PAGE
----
- Preliminary hearing is set for December 7
- California judge OKs defendant's request to spend Thanksgiving with her family
- She is accused of beating her husband with a coffee mug and then fatally stabbing him
A California judge on Thursday ordered a preliminary hearing in the murder case against U.S. Open tennis umpire Lois Goodman, who is accused of bludgeoning and fatally stabbing her 80-year-old husband in their home with a coffee mug.
Van Nuys Superior Court Judge Jessica Silvers, who set December 7 for the hearing to begin, also granted a request from Goodman's lawyer that her client be granted a 12-hour reprieve from house arrest so she can spend Thanksgiving with her family.
Goodman is accused of beating her husband, Alan, with a coffee mug and then fatally stabbing him with its broken shards.
She was arrested in August in New York while preparing for the U.S. Open tournament and charged in the death, which occurred in California in April.
Goodman's lawyer, Robert Sheahen, said Thursday that he had received 2,200 pages of materials from the district attorney about the investigation.
"We have requested numerous other materials from them, including microscopic slides from our coroner and so on," he said.
During the hearing, he volunteered to make Goodman's premises available to prosecutors.
"It is not something we would be doing if we had anything to hide," he said afterward. "We don't feel we have anything to hide, and we want them to be able to come out and actually look at the scene so that they can see the scene consistent with the way we view it."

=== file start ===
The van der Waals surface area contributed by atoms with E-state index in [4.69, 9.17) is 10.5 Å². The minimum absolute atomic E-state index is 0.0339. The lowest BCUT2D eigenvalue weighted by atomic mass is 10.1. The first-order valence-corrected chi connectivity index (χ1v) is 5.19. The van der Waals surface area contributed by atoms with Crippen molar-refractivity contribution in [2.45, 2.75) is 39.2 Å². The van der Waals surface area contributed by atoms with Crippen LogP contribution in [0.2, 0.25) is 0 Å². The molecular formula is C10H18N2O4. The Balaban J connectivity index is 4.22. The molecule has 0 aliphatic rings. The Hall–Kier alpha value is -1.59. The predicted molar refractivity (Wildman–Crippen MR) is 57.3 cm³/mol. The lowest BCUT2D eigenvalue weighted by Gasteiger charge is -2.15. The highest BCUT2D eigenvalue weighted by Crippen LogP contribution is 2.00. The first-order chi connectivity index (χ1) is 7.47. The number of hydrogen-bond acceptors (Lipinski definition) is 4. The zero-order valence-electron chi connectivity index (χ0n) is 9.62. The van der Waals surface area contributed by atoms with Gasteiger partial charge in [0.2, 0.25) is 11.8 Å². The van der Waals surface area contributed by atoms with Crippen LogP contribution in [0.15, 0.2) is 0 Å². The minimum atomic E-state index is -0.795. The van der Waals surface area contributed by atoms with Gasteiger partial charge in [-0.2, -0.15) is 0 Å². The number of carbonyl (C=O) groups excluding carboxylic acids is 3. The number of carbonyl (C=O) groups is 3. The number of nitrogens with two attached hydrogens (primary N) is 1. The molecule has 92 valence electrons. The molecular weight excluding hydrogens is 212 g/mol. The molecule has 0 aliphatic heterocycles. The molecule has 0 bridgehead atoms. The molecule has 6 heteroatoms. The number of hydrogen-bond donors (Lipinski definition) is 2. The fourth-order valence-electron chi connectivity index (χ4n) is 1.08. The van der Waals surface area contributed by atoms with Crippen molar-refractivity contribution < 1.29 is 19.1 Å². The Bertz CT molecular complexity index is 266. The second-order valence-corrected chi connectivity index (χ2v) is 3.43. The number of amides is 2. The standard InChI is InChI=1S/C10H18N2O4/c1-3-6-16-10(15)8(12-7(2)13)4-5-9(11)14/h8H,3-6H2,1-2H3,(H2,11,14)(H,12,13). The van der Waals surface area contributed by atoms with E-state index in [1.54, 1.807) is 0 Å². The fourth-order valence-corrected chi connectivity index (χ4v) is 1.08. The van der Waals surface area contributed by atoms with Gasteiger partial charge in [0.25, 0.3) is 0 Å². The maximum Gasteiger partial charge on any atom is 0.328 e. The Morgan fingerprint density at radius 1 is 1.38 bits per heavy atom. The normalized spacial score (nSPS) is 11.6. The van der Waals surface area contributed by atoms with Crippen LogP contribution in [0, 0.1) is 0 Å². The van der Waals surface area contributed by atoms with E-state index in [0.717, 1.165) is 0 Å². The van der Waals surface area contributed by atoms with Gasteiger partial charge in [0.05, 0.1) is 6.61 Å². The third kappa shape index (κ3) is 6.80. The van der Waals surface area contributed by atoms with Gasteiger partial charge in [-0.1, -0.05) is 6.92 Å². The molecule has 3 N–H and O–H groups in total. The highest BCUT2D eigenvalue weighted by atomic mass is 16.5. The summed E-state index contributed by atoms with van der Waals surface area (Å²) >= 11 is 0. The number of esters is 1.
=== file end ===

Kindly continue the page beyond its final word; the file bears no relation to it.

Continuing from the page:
DNA tests results have found that Goodman's DNA is on her own pants leg, "which doesn't prove a lot," Sheahen said. And tests on the coffee mug show that it held DNA from Alan Goodman, he said.
"There is no indication at this time that Mrs. Goodman's DNA is on the coffee mug, which purportedly was used as the weapon in this alleged homicide," the lawyer said. "This is consistent with our statement from the outset of this case that this is an accidental death, that Alan would have been holding this cup, that he would have fallen on this cup and that, therefore, his DNA would be on the cup."
In August, the assistant chief Los Angeles County coroner said Alan Goodman's death was no accident. "Mr. Goodman had injuries that were not, as reported, from a possible fall, and we did an autopsy, and it was determined that he died at the hand of another," Ed Winter said.
The prosecutor said Thursday that the state has a "strong circumstantial case" against the 70-year-old line judge.
Her lawyer and supporters dispute the charges on a Facebook page dedicated to her defense.